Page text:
Chemical Engineering Journal
About: Chemical Engineering Journal is an academic journal. The journal publishes majorly in the area(s): Adsorption & Catalysis. It has an ISSN identifier of 1385-8947. Over the lifetime, 31244 publication(s) have been published receiving 1084075 citation(s).
Papers published on a yearly basis
Abstract: Concern about environmental protection has increased over the years from a global viewpoint. To date, the prevalence of adsorption separation in the environmental chemistry remains an aesthetic attention and consideration abroad the nations, owning to its low initial cost, simplicity of design, ease of operation, insensitivity to toxic substances and complete removal of pollutants even from dilute solutions. With the renaissance of isotherms modeling, there has been a steadily growing interest in this research field. Confirming the assertion, this paper presents a state of art review of adsorption isotherms modeling, its fundamental characteristics and mathematical derivations. Moreover, the key advance of the error functions, its utilization principles together with the comparisons of linearized and non-linearized isotherm models have been highlighted and discussed. Conclusively, the expanding of the nonlinear isotherms represents a potentially viable and powerful tool, leading to the superior improvement in the area of adsorption science.
Abstract: The sorption of two dyes, namely, Basic Blue 69 and Acid Blue 25 onto peat has been studied in terms of pseudo-second order and first order mechanisms for chemical sorption as well as an intraparticle diffusion mechanism process. The batch sorption process, based on the assumption of a pseudo-second order mechanism, has been developed to predict the rate constant of sorption. the equilibrium capacity and initial sorption rate with the effect of agitation, initial dye concentration and temperature. An activation energy of sorption has also been evaluated with the pseudo-second order rate constants. A comparison of the equilibrium sorption capacity evaluated has been made from pseudo-second order model and Langmuir isotherm.
Anthony V. Bridgwater1•Institutions (1)
Abstract: Bio-energy is now accepted as having the potential to provide the major part of the projected renewable energy provisions of the future. There are three main routes to providing these bio-fuels—biological conversion, physical conversion and thermal conversion—all of which employ a range of chemical reactors configurations and designs. This review concentrates on thermal conversion processes and particularly the reactors that have been developed to provide the necessary conditions to optimise performance. A number of primary and secondary products can be derived as gas, liquid and solid fuels and electricity as well as a considerable number of chemicals. The basic conversion processes are summarised with their products and the main technical and non-technical barriers to implementation are identified.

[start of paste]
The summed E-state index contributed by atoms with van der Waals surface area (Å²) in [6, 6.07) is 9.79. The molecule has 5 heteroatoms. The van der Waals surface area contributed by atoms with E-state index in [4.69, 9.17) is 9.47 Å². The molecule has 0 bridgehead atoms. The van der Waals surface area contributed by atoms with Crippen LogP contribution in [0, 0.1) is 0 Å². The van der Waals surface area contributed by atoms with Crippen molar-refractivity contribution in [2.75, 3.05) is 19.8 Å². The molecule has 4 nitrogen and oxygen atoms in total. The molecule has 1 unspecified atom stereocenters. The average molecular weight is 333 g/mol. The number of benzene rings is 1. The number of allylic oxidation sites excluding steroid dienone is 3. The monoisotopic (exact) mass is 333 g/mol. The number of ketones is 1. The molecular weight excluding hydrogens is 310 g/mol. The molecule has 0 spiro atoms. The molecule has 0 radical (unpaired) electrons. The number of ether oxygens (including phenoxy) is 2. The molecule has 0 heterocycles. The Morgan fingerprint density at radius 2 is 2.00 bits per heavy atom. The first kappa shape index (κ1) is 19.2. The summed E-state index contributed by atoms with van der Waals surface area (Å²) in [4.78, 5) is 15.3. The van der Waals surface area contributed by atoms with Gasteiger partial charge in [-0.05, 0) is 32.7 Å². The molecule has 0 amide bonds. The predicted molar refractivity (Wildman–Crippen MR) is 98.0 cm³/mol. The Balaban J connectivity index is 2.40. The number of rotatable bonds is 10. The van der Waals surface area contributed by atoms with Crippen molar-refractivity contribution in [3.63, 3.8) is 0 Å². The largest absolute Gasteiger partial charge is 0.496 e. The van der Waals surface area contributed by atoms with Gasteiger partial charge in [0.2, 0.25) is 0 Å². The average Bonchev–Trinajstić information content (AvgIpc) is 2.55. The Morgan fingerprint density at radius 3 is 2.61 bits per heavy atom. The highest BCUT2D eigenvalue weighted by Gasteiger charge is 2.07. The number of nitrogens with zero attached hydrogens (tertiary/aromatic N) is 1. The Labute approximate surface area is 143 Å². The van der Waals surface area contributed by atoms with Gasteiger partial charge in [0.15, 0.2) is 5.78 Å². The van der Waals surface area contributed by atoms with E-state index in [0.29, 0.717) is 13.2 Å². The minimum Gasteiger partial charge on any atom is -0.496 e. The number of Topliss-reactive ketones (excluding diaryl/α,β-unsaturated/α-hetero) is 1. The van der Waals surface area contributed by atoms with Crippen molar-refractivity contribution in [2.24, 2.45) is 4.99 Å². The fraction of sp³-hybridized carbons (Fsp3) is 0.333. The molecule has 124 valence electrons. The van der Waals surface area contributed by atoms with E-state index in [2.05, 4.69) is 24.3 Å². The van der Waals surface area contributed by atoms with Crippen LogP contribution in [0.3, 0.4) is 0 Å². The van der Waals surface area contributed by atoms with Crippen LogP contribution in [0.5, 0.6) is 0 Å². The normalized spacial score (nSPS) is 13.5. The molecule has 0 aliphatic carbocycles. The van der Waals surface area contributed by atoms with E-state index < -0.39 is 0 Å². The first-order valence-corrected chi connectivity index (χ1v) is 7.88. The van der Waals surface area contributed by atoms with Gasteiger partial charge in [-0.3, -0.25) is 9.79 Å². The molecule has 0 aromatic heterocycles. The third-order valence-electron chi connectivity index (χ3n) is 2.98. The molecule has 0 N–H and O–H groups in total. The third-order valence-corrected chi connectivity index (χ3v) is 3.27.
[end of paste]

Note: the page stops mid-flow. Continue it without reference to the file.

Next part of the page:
Abstract: This article reviews the technical applicability of various physico–chemical treatments for the removal of heavy metals such as Cd(II), Cr(III), Cr(VI), Cu(II), Ni(II) and Zn(II) from contaminated wastewater. A particular focus is given to chemical precipitation, coagulation–flocculation, flotation, ion exchange and membrane filtration. Their advantages and limitations in application are evaluated. Their operating conditions such as pH, dose required, initial metal concentration and treatment performance are presented. About 124 published studies (1980–2006) are reviewed. It is evident from the survey that ion exchange and membrane filtration are the most frequently studied and widely applied for the treatment of metal-contaminated wastewater. Ion exchange has achieved a complete removal of Cd(II), Cr(III), Cu(II), Ni(II) and Zn(II) with an initial concentration of 100 mg/L, respectively. The results are comparable to that of reverse osmosis (99% of Cd(II) rejection with an initial concentration of 200 mg/L). Lime precipitation has been found as one of the most effective means to treat inorganic effluent with a metal concentration of higher than 1000 mg/L. It is important to note that the overall treatment cost of metal-contaminated water varies, depending on the process employed and the local conditions. In general, the technical applicability, plant simplicity and cost-effectiveness are the key factors in selecting the most suitable treatment for inorganic effluent.
Abstract: Natural zeolites are abundant and low cost resources, which are crystalline hydrated aluminosilicates with a framework structure containing pores occupied by water, alkali and alkaline earth cations Due to their high cation-exchange ability as well as to the molecular sieve properties, natural zeolites have been widely used as adsorbents in separation and purification processes in the past decades In this paper, we review the recent development of natural zeolites as adsorbents in water and wastewater treatment The properties and modification of natural zeolite are discussed Various natural zeolites around the world have shown varying ion-exchange capacity for cations such as ammonium and heavy metal ions Some zeolites also show adsorption of anions and organics from aqueous solution Modification of natural zeolites can be done in several methods such as acid treatment, ion exchange, and surfactant functionalisation, making the modified zeolites achieving higher adsorption capacity for organics and anions